From the flux density, the processor 102 may proceed to detect 210 the pole of the magnet 108 facing the sensor 106. The processor 102 may perform this step with the aid of a look up table 118 that contains the readings of curves 32, 34. In this regard, the processor 102 may use a comparator to compare the flux reading with the values in curve 32 and curve 34. Alternatively, if the sensor 106 is a Hall sensor, then the polarity of the magnet 108 may be determined from a polarity of the output of the sensor 106. Upon matching the reading with either a south or north pole, the processor 102 may retrieve 212, 214 a motor speed (air flow rate) and send an instruction (including the determined motor speed) to the SMPS 104. The SMPS 104 will receive the instruction and cause the motor 114 to operate at the desired speed.
It should be noted in this regard that the motor speed within the look up table 118 is matched to the magnet 108 that is detected. For example, if a south pole identifies a tight-fitting mask 12, then the motor speed value in the look up table 118 may have been determined experimentally for the specific type of tight-fitting mask 12 involved or for the specific mask 12 used. Similarly, if a north pole identifies a loose-fitting mask 14, then the motor speed value in the look up table 118 would be determined for the loose-fitting mask 14 in a similar manner.
In another embodiment, the distance, D, and orientation of the magnet 108 may be used to define a locus of possible locations along the ellipse 30 of FIG. 6. In this case, each location along the ellipse 30 may be matched to a corresponding air flow within the look up table 118.
In this embodiment, the processor 102 would first determine if a magnet 108 is in the vicinity 204 of the sensor 106. If so, then the processor would first read 208 a magnitude of the flux density. From the flux density, the processor 102 would determine or detect 210 the pole of the magnet 108 facing the sensor 106.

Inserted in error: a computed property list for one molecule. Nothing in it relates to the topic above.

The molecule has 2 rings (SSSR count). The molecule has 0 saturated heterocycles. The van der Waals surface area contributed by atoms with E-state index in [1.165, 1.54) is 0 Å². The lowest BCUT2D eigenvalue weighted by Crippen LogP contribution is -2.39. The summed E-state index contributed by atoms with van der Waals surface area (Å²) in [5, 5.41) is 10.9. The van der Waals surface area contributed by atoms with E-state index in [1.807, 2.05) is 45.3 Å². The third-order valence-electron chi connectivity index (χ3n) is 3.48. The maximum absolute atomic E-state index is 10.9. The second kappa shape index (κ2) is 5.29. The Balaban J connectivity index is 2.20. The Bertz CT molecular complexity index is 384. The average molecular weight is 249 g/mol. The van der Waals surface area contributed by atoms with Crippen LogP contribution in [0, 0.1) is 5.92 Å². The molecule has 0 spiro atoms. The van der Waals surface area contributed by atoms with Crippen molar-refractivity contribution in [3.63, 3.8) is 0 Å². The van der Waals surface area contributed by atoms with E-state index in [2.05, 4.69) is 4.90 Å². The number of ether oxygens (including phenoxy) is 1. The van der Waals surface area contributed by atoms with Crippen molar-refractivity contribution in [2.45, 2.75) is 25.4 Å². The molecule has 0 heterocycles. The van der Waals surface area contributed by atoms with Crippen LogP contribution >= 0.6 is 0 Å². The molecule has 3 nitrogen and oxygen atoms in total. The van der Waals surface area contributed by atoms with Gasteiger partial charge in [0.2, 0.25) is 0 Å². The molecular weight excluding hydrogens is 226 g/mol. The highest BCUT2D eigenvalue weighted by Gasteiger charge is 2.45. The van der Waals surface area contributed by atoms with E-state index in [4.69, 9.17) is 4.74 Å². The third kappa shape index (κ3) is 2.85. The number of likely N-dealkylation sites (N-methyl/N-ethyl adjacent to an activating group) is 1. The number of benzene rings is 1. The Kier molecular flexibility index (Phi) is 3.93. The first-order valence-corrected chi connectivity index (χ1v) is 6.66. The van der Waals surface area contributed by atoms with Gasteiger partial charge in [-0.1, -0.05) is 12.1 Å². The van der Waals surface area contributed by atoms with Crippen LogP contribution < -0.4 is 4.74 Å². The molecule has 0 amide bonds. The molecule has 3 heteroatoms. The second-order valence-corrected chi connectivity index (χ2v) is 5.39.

Once the pole has been determined, the processor 102 may use the comparator 116 and look up table 118 to determine the proper air flow 212, 214. In this case, the look up table 118 may contain two tables including one for a south facing pole and one for a north facing pole in which each read flux value corresponds to a specific predetermined air flow rate.
In still another embodiment, the distance, D, between the magnet 108 and sensor 106 may be used by itself to determine an air flow. In this case, the distance, D, is varied to define any number of air flow rates. For example, FIG. 7 shows sensor readings in terms of gauss versus distance. Alternatively, the strength of the magnetic field (in gauss) may be varied by varying the type and strength of the magnet 108.
As above, the processor 102 may first determine a pole 210 of the magnet 108 facing the sensor 106 based upon the output (analog/digital) of the sensor. Alternatively, the air flow for tight-fitting and loose-fitting masks 12, 14 may be determined directly from a gauss reading as shown in FIG. 4. In this case, the air flow may be chosen by the appropriate selection of the spacing, D, as shown in FIG. 4 or from the strength of the magnet 108. As above, the gauss reading may be retrieved by the processor 102 and the retrieved gauss reading may be used within the comparator 116 and look up table 118 to determine the proper air flow from the look up table 118 using the gauss reading to retrieve the air flow corresponding to that gauss reading.
The system 10 provides a number of advantages over conventional PAPRs. For example, there is no need to purchase different air pumps 16 for use with different masks 12, 14. This saves cost over conventional technologies because the automatic detection of required air flow allows for the standardization of PAPRs and for the use of interchangeable masks 12, 14.
Moreover, the unit 10 is safer. Generally, manual/human intervention in the calibration or tuning of air flow requirements of PAPRs 10 is considered dangerous. Under the claimed invention, unskilled users may simply retrieve the mask 12, 14 that is most comfortable for the user without concern for the mask 12, 14 or the particular air pump 16 that is to be used with the mask 12, 14.
A specific embodiment of an automatic air flow control system has been described for the purpose of illustrating the manner in which the invention is made and used. It should be understood that the implementation of other variations and modifications of the invention and its various aspects will be apparent to one skilled in the art, and that the invention is not limited by the specific embodiments described. Therefore, it is contemplated to cover the present invention and any and all modifications, variations, or equivalents that fall within the true spirit and scope of the basic underlying principles disclosed and claimed herein.